Every couple of weeks, the AFR offers space for former ASX CEO Elmer Funke Kupper to attempt rehabilitation. After all, this is the same Elmer Funke Kupper who resigned from his job in 2016:
This is the same Elmer Funke Kupper who does not read business books because:
business books are often outdated and tend to be written by outsiders who haven’t done anything themselves.
So in today’s AFR, Elmer Funke Kupper writes about electric cars and why Tesla cars are not the future:
As a matter of fact, Spartacus sort of agrees that, if electric cars are the future (and that is a big if), then Teslas won’t be it. But Spartacus’ reasons for disagreement a fundamentally different to Elmer Funke Kupper’s. You see that Elmer Funke Kupper believes that cars made in America can’t cut the mustard:
When was the last time you bought a car designed and built in America? Exactly. I became more convinced when I looked at the companies. The big guys – Mercedes, BMW, Volkswagen, Peugeot, Renault and others – will bring their brands, dealer networks and balance sheets. Their ranges will include small cars, family cars, sports cars, 4WDs and luxury cars.
Well dear Elmer. Mercedes, BMW and Volkswagen have large car production facilities in the US. As do Toyota, Honda, Hyundai, Fiat and Volvo. And all the car companies have large design studios in the US. Spartacus believes that Tesla will lose to Mercedes and BMW and similar not because Tesla manufactures in the US, but because Mercedes and BMW and similar are in the business of cars and not spin. You see car companies, unlike spin companies, actually make money.
But how does dear Elmer Funke Kupper propose to achieve an electric car future you ask? With extensive government intervention in the market:
First, we should set an ambitious target for the next 20 years that both sides of politics sign up to. This should include the sale of new vehicles and zero emission standards.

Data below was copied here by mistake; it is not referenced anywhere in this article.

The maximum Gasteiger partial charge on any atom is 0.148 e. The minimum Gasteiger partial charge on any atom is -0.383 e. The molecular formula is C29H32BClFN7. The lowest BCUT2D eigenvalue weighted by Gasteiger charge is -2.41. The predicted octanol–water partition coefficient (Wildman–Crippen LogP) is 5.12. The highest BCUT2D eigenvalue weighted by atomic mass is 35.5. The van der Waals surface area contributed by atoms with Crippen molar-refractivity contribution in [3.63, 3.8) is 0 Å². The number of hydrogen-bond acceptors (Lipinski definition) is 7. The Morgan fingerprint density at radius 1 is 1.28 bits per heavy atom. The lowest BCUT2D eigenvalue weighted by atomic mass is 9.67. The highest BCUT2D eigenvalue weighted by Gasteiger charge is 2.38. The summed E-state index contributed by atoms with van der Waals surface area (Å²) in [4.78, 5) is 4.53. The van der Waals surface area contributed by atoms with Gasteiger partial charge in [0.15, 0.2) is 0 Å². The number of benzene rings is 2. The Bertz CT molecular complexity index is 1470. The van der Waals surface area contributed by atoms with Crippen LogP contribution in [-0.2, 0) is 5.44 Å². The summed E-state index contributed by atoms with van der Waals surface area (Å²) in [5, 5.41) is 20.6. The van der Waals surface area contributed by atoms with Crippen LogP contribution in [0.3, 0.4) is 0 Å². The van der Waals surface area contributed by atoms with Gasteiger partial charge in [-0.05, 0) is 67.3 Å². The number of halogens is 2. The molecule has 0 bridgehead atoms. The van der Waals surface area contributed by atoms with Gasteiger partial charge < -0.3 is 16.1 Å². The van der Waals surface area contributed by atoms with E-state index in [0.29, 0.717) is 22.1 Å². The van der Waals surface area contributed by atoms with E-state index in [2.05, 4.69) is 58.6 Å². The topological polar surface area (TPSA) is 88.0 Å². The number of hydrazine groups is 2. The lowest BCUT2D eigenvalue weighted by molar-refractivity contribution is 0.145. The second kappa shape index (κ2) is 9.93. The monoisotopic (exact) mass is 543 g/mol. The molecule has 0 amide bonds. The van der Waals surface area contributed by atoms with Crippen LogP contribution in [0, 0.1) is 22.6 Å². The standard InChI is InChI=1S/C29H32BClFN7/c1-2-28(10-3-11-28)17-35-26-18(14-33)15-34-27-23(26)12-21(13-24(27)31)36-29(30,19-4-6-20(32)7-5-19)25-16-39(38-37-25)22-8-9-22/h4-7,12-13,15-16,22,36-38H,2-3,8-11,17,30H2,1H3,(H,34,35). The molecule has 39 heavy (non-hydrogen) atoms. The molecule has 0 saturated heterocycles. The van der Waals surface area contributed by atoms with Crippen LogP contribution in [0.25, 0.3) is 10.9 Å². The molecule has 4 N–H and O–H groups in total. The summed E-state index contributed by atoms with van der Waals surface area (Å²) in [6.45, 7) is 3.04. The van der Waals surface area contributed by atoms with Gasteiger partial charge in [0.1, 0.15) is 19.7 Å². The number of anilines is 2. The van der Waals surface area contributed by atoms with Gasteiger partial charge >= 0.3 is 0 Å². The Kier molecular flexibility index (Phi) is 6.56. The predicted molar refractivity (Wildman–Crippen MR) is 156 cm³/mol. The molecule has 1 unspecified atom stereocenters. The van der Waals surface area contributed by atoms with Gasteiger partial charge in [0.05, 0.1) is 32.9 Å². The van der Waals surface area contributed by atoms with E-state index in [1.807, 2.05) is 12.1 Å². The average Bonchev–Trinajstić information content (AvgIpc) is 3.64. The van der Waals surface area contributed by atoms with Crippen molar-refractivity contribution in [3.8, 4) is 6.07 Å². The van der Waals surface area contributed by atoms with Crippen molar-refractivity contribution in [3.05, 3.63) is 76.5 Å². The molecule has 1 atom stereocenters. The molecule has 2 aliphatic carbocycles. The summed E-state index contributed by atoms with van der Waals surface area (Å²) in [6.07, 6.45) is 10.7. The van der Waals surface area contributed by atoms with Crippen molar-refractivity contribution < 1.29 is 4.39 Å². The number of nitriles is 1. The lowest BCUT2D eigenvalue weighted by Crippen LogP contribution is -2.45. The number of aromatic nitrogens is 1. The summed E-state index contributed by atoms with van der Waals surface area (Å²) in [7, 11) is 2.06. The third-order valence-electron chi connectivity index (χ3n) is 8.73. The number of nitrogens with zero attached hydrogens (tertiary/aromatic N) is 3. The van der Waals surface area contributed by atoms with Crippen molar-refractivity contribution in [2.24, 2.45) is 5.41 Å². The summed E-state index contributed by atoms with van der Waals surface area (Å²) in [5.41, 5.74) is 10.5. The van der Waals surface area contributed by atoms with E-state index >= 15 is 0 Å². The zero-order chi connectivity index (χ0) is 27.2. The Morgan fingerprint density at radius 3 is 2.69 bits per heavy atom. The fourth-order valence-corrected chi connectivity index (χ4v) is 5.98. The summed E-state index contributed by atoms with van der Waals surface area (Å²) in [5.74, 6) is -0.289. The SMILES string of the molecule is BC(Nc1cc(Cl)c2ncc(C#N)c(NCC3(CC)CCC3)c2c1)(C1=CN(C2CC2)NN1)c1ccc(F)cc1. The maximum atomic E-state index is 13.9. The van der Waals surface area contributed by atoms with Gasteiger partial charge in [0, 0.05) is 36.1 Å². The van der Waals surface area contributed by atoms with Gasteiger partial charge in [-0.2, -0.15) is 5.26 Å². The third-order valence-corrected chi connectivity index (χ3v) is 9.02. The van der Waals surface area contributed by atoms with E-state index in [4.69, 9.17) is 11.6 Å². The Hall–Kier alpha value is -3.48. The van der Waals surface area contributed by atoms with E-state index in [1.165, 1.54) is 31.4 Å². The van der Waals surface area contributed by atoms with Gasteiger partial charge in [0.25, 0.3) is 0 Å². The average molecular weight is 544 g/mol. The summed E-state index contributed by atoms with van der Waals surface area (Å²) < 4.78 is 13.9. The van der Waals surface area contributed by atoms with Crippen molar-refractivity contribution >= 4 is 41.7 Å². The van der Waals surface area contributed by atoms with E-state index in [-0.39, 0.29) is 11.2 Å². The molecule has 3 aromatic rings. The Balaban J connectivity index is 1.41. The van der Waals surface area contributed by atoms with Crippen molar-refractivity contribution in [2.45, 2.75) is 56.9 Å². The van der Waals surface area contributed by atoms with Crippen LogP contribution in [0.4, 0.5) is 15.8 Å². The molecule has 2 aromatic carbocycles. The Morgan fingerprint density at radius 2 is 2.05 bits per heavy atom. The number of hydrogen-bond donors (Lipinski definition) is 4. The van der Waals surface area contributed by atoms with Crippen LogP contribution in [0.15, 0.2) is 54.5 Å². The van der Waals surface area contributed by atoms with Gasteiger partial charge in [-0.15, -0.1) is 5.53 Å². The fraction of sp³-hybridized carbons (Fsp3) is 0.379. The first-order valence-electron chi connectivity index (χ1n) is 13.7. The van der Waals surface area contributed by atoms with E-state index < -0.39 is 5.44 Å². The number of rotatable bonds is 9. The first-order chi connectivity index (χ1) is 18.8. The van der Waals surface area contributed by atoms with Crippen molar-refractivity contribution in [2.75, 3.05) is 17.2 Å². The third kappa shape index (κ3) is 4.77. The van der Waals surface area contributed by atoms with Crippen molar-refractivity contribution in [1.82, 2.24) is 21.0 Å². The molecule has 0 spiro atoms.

Second, we should implement incentives to buy electric cars. I recommend that we remove luxury car tax, set a lower GST rate, apply lower FBT for company cars and reduce the annual road tax. That would yield an immediate and material effect.
Third, we should invest in the infrastructure that supports electric cars. This will happen in part as supply follows demand, stimulated by consumer incentives. The government can assist further by requiring that all new developments install charging points. This includes offices, shopping malls, apartment buildings and parking garages. This is much more efficient than adding the facilities later.
And finally, we should be uncompromising in the delivery of electricity that is abundant, highly affordable and (relatively) clean. Supply plans should cater for a world where most cars are electric.
Nothing like a wealth dilettante arguing for more subsidies for his lifestyle at the expense of the masses.
But this is the best part of dear Elmer Funke Kupper’s arguement:
I’m a believer in free markets, provided they work. When they’re broken, we cannot leave it.
Interesting position statement give that dear Elmer Funke Kupper’s 3 most recent, highest paying and highest profile executive gigs were for regulated monopolies – ANZ Bank, TabCorp and ASX.
Perhaps he should have said that he is a believer in free markets, provided they work. When regulation is necessary to protect Elmer from competition and salary compression, we cannot leave it to the market.